Without a doubt, we are living in the golden age of analytics. Most enterprises have implemented transactional applications to automate (and digitise) their core processes such as finance, human resources, supply chain, and customer relationship management. The first wave of analytics took advantage of these digitized processes to get additional insights into data within the four walls of the enterprise. But that is quickly changing – with an increased focus on customer analytics.
Today, companies in every industry are trying to leverage data about their customers to make better business decisions from which customers to target, to which products to offer. In the retail industry, companies are trying to sift through petabytes of buyer information to understand and leverage household loyalty to their brands. In the hotel industry, established leaders are investigating buying patterns and social media to help them guide inventory prices in the age of Airbnb. In the pharmaceutical industry, leaders are analyzing patient journeys using medical claims data to detect and assist patients with the best therapies.
While the benefits of customer analytics are undoubtedly high, getting these customer insights is not easy. There are three main obstacles that companies must overcome.
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Customer Analytics Obstacle 1: Access To Data
The first obstacle is getting access to comprehensive customer data. In today’s digital and social world, there is a preponderance of information about your customer if you know where to look and how to bring that information into your customer model.
With the increasing number of digital sources – from the FitBit to Strava to Healthcare applications to Facebook, the bigger challenge for most companies is how to get access to all this information, not if this information exists. And this is the key challenge for most enterprises, as bringing in customer information is a tricky problem.
Most companies have realised that their internal customer tracking applications barely contain 8%-15% of the information they need to understand the customers’ buying preferences. Supplementing this with external data sources is a challenge for every CIO, especially as enterprise data warehouses are usually rigid and sluggish. Trying to adapt data warehousing technologies from the 1990’s to the unstructured and exploding data sources of today has led to countless failures, and has undoubtedly led to the success of cloud-based solutions such as Microsoft (Azure) and Amazon (AWS). Our analysis of the industry shows that companies that integrate cloud-based customer intelligence platforms into their technology stack can integrate and leverage customer data better than their peers.
Customer Analytics Obstacle 2: Knowing Domain
The second obstacle is knowing the customer domain and understanding how they buy. This is a harder problem than it appears to be. How a consumer reacts to retail offers is very different from how a physician diagnoses and treats a patient. So, understanding the domain that the buying decisions are made in, the competitors, the threats and opportunities and the constraints that oversee buying decisions etc. is vital. This is also often an overlooked part of the problem.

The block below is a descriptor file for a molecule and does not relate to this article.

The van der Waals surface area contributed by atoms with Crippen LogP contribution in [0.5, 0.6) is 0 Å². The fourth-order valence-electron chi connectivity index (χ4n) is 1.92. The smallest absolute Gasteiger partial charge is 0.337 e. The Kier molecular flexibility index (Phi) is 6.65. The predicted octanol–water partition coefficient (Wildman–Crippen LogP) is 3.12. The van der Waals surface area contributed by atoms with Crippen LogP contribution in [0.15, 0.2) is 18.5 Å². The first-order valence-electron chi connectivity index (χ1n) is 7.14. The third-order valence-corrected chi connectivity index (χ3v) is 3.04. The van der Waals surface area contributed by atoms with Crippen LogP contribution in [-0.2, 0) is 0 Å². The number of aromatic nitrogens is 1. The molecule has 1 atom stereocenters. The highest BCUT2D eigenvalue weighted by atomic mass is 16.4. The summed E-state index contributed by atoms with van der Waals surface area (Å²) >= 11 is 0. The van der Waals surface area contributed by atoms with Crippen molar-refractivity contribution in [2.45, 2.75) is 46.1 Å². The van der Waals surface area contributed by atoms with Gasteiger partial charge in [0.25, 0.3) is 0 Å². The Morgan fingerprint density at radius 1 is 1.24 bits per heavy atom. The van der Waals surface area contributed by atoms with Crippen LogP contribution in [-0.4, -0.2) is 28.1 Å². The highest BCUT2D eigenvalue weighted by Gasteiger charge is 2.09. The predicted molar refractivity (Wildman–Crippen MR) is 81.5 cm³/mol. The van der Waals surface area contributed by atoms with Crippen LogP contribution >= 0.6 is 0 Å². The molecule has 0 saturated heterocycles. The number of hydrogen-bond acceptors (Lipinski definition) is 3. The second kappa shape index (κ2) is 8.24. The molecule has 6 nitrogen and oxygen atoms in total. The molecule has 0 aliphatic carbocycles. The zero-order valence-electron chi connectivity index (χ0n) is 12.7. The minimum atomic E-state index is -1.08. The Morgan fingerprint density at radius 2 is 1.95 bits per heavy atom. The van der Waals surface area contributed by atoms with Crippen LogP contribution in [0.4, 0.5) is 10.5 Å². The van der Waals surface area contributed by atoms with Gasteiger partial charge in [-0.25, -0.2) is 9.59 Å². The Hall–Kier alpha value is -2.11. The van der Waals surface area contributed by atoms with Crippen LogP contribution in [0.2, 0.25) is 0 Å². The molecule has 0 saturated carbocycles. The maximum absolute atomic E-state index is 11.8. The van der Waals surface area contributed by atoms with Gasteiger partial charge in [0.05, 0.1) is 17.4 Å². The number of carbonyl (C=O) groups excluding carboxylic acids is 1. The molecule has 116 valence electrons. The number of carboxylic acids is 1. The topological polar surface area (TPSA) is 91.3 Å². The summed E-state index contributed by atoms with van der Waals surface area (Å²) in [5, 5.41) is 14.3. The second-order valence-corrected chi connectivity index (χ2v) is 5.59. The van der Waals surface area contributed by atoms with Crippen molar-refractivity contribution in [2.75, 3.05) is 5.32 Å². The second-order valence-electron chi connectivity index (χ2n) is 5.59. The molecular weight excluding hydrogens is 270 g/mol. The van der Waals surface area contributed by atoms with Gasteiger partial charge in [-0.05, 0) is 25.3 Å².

Many opportunities are squandered by taking a model that is useful for one segment of the industry and applying it to another vertical altogether. Even in much related problems such as optimising hotel room prices and flight prices, we often have very different approaches to analytics because the customer domain is slightly different. Investing in a deep understanding of the customer buying decision is vital in today’s environment where the information about the customer buying decision is widely available.
Customer Analytics Obstacle 3: The People
The third big obstacle is actually the people that can analyse this information and provide these insights. Sadly, the number of analysts that can leverage statistics to observe patterns in very large data sources, and use these patterns to optimise sales and marketing decisions, is dwindling. A note to the young readers – if you invest in an education in Operations Research, you will be a valuable and rare commodity today and 20 years from now.
This challenge is worsened by the fact that competitive advantage always needs to be developed and honed by skilled analysts – while machine learning is emerging and has much promise, the human element to directing strategy is still dominant and will continue to guide even machine learning algorithms.
We have worked with several leaders that have solved these problems by using the cloud to integrate customer data, by having deep domain knowledge of their customers and the buying environment and by having access to the analytical experts to provide competitive advantage. The learnings from these successes are that analytics and insights in the customer world are hard to get, but great to leverage. Investing in the right technology and human resources pays off in the short term – one company we worked with had a 14X ROI within 12 months.